Yesterday's EPA report raising water pollution worries about fracking in Wyoming amounts to psy-ops in the Obama re-election campaign.

One of President Obama's biggest electoral vulnerabilities is his energy policy, which impoverishes America and hands money we borrow from the Chinese to enrich Hugo Chavez, OPEC, and other foes. The Keystone Pipeline alone will cost a hundred thousand jobs or more when spinoffs are considered, many of them high paying.

The electorate is coming to realize that there are a lot of new hydrocarbon resources out there in the American interior and offshore. Even the New York Times has noted the oil boom in North Dakota, poster child for the New American Prosperity that lies ahead if we vigorously pursue the energy opportunities that lie ahead.  Energy independence is in prospect, and that alone would change the strategic dynamics of world politics, and weaken many of our overseas antagonists. Oil prices could actually drop substantially if the worldwide potential of oil sands, shale, and fracking of natural gas is developed.

The biggest game changer of all is the bounty of clean-burning natural gas unlocked by fracking, with which America is particularly well-endowed.

The only way Obama can defend his energy policies is to raise fears of pollution.

Cue the EPA which released a "draft" report raising fears.  But the report itself actually uses weasel words like "may" and "possible" 14 times.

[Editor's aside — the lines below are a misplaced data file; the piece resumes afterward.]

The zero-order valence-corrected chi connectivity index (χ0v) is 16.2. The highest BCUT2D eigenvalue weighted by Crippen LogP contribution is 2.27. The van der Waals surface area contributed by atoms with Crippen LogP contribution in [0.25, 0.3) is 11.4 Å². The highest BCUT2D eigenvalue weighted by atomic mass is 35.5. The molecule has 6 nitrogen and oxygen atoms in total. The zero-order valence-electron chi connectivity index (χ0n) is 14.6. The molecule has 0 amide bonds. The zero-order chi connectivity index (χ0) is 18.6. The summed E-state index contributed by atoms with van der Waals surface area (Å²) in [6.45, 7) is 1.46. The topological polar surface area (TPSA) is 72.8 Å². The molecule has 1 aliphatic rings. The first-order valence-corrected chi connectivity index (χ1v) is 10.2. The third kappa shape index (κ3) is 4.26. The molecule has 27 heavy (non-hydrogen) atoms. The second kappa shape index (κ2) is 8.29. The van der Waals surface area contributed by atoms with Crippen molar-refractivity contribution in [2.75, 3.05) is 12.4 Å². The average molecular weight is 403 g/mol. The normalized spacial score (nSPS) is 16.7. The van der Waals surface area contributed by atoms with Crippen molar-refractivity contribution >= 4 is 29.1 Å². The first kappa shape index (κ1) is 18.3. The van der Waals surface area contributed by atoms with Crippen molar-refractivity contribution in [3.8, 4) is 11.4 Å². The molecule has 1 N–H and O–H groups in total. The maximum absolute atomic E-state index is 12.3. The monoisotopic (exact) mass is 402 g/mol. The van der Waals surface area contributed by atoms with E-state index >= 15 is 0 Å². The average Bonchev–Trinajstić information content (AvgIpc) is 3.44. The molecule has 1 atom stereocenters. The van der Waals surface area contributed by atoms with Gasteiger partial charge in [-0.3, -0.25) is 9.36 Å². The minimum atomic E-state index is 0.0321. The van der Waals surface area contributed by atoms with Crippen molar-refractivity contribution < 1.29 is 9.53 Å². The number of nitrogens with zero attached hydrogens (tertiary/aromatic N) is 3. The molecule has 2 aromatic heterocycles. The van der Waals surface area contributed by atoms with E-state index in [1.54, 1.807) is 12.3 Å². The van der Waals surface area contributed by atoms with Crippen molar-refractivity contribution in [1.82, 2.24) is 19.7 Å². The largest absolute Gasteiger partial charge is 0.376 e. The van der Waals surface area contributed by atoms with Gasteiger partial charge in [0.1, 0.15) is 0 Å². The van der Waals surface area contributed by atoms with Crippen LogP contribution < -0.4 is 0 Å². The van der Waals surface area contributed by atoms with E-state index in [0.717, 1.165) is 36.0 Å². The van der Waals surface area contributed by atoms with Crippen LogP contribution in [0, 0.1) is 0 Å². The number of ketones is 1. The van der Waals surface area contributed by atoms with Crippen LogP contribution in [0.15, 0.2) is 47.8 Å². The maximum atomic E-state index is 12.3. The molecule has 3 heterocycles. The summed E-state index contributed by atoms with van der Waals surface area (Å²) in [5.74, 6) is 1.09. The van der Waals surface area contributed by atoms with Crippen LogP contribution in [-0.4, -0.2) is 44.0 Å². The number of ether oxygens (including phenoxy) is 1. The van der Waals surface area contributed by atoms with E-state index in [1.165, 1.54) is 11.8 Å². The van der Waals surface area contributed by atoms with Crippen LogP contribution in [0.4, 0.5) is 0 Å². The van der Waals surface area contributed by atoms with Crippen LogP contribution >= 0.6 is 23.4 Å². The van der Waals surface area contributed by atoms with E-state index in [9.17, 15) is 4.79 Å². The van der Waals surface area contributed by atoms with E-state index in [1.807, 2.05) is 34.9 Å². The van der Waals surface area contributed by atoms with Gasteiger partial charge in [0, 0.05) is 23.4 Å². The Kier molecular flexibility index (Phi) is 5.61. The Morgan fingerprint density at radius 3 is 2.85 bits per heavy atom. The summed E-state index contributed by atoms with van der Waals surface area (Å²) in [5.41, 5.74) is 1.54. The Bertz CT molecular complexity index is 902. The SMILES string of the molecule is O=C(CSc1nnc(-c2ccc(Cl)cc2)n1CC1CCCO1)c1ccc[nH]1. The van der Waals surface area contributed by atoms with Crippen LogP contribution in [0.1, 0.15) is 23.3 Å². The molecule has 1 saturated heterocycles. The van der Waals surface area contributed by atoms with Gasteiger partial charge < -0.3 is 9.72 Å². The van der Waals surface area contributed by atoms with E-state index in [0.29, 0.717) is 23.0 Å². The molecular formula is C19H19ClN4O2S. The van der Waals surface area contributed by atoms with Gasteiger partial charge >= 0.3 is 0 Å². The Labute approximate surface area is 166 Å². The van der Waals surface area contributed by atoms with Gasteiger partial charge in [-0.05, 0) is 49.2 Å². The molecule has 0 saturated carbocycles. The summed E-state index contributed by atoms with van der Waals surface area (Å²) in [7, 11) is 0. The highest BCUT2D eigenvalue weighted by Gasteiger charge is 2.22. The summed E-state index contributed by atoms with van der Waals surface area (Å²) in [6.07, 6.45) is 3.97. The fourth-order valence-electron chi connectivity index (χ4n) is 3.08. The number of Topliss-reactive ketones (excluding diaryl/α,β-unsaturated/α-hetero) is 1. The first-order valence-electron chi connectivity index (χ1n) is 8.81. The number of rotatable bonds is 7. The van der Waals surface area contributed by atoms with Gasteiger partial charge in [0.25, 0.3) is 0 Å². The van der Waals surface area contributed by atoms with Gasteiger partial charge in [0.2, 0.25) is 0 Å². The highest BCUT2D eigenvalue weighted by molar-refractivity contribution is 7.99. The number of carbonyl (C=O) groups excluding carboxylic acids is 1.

A spokesman for Encana Corporation, a natural gas producer in Wyoming was acerbic:

"This really isn't a conclusion, it's a probability. They talk about likelihood, but they don't have a definitive conclusion."

The company maintains, "Encana didn't put those components there, nature did. They're naturally occurring and you would expect to find them at that depth."

Senator Inhofe, ranking member of the Environment and Public Works Committee, said:

 "EPA's conclusions are not based on sound science but rather on political science.  Its findings are premature, given that the Agency has not gone through the necessary peer-review process, and there are still serious outstanding questions regarding EPA's data and methodology."

This is far from settled science, in other words. So why release only a draft? And why now?

But it is certainly useful in creating a public impression that development of energy resources is problematic.  This CBS News report features fearful victims, whose water supply in "arid" Wyoming is threatened. Now there's an image to cause worry. It's the same purported threat to water supply that underlies the postponement of the Keystone pipeline project.

I expect to see more such operations, from government agencies, nonprofits, the tort bar, the education sector, and other members of the Democratic coalition, except of course for the private sector unions, who don 't really natter any more to the Democrats, now that government workers dominate the union movement.

The EPA has pulled this kind of stunt before, making a similar claim about fracking in Texas, later refuted.

Hat tip: Ed Lasky